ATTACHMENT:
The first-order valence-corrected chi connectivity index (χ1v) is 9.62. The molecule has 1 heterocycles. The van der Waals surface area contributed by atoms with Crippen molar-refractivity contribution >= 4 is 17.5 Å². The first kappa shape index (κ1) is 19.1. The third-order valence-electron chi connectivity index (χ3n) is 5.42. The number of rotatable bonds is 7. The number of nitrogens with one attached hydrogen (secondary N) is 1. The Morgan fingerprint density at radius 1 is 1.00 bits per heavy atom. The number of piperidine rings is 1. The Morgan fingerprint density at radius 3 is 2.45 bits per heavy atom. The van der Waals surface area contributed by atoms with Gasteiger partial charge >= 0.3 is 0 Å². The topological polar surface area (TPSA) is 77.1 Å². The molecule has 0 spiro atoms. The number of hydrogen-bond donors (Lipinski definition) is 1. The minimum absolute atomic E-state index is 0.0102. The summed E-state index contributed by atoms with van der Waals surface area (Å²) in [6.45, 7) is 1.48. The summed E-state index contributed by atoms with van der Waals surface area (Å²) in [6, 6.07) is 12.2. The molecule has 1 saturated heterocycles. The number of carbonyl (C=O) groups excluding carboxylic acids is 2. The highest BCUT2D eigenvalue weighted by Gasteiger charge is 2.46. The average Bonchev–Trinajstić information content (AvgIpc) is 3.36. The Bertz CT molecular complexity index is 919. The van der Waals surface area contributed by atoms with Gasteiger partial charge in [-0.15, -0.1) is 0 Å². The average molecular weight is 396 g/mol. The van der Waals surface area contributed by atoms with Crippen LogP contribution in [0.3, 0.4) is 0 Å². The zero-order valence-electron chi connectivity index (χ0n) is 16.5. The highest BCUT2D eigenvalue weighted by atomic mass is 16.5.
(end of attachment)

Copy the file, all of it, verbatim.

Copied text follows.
The first-order valence-corrected chi connectivity index (χ1v) is 9.62. The molecule has 1 heterocycles. The van der Waals surface area contributed by atoms with Crippen molar-refractivity contribution >= 4 is 17.5 Å². The first kappa shape index (κ1) is 19.1. The third-order valence-electron chi connectivity index (χ3n) is 5.42. The number of rotatable bonds is 7. The number of nitrogens with one attached hydrogen (secondary N) is 1. The Morgan fingerprint density at radius 1 is 1.00 bits per heavy atom. The number of piperidine rings is 1. The Morgan fingerprint density at radius 3 is 2.45 bits per heavy atom. The van der Waals surface area contributed by atoms with Gasteiger partial charge >= 0.3 is 0 Å². The topological polar surface area (TPSA) is 77.1 Å². The molecule has 0 spiro atoms. The number of hydrogen-bond donors (Lipinski definition) is 1. The minimum absolute atomic E-state index is 0.0102. The summed E-state index contributed by atoms with van der Waals surface area (Å²) in [6.45, 7) is 1.48. The summed E-state index contributed by atoms with van der Waals surface area (Å²) in [6, 6.07) is 12.2. The molecule has 1 saturated heterocycles. The number of carbonyl (C=O) groups excluding carboxylic acids is 2. The highest BCUT2D eigenvalue weighted by Gasteiger charge is 2.46. The average Bonchev–Trinajstić information content (AvgIpc) is 3.36. The Bertz CT molecular complexity index is 919. The van der Waals surface area contributed by atoms with Gasteiger partial charge in [-0.15, -0.1) is 0 Å². The average molecular weight is 396 g/mol. The van der Waals surface area contributed by atoms with Crippen LogP contribution in [0.3, 0.4) is 0 Å². The zero-order valence-electron chi connectivity index (χ0n) is 16.5. The highest BCUT2D eigenvalue weighted by atomic mass is 16.5.